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Tuesday, May 29, 2007

I Don't Know How They Do It.

  For those of us who spend an enormous amount of time not getting much done, those of you who do are an endless source of fascination.  After a year in academia, I've found myself staring regularly and rudely -- even to the point of further incapacitation -- at the lives of heroically productive law professors: the academics who routinely teach a full course load, graciously handle administrative tasks, perhaps raise a few children, head to the gym each day, all while pumping out cartloads of law review articles, opinions-editorial, books, congressional testimony, &c.

  I want to interview all the Noah Feldmans, Elizabeth Warrens, and Lucian Bebchuks to ask about the minutiae of their weekly schedules.  Perhaps we could launch a C-SPAN show modeled on Brian Lamb's Booknotes to quiz the hugely prolific on their routines and follow them around for a fortnight.  Ideally, we could find answers to the eternal questions, such as: How does the laundry get done?  Who buys the groceries?  If you eat at home, how does the cooking and cleaning not obliterate the evening?  Have you ever watched a single television program in the past decade?

  I've heard tale told of certain tremendously successful professors who set a goal of writing 2000 words a day (and, based on their publication records, appear to reach it).  The idea is mind-boggling to me.  Granted, first-year professors spend more time than most learning how to teach their courses but, when that burden diminishes, the administrative duties increase commensurately.  So I still have a very hard time imagining how to build a schedule that fosters such incredible productivity while tackling the mundane tasks required to keep one's household a going concern.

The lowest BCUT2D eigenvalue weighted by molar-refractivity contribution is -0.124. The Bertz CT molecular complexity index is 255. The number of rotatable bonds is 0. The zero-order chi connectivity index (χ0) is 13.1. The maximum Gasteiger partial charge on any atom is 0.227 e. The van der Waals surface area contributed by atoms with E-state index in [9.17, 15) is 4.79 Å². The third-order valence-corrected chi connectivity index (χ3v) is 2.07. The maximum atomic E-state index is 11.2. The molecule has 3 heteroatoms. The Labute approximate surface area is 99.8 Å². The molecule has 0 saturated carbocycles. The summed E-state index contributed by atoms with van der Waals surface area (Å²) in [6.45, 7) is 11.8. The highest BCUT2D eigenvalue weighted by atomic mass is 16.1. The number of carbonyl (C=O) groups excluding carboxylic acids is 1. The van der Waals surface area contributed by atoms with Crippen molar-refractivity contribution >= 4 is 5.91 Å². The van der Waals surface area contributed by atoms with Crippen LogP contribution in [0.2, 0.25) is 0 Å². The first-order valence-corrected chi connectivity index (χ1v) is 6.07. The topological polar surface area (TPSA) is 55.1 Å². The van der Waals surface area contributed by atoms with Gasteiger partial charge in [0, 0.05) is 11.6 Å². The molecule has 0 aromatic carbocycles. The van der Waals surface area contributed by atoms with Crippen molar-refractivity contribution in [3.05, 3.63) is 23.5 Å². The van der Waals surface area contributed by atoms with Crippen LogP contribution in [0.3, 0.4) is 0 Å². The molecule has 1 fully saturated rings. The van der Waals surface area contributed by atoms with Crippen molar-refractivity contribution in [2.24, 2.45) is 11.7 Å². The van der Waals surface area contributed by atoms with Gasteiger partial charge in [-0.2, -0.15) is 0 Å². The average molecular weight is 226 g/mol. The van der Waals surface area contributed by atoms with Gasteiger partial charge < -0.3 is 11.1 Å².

So, how do they do it?  Perhaps very junior professors without children are willing to live a squalid lifestyle of pizza & ramen.  Perhaps very senior chairs can afford housekeepers and the retinue to sustain a fully supported lifestyle.  Perhaps colleagues of a certain generation have extraordinarily accommodating spouses.  What can the rest of us do?

Posted by William Birdthistle on May 29, 2007 at 08:14 AM in Life of Law Schools, Teaching Law | Permalink


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First of all, quantity is not quality.

But I also just finished my first year as a law prof and know exactly what you mean. I'm hanging on to the beliefs that:

(1) Teaching prep was really hard and never will be that hard again

(2) It is taking a long time to ramp up background knowledge of my field that I will draw on later. I can't yet make the sort of remark my more senior colleagues make off the top of their head in conversation like "oh, Professor Smith wrote a good piece on that topic in the late 90s, I think it was in Stanford or maybe Penn, but I don't think she really grappled fully with the normative dimension of the issue." So, as someone above said, reading an article a day isn't a bad suggestion.

(3) This is a marathon not a sprint. The short-term goal is to get tenure and establish myself. I can worry later about becoming *super*-productive or testifying before Congress. For now I'll just shoot for plain old productive.

(4) I should not write long blog comments during core work time. Oops.

Posted by: Another newbie | May 30, 2007 10:56:18 AM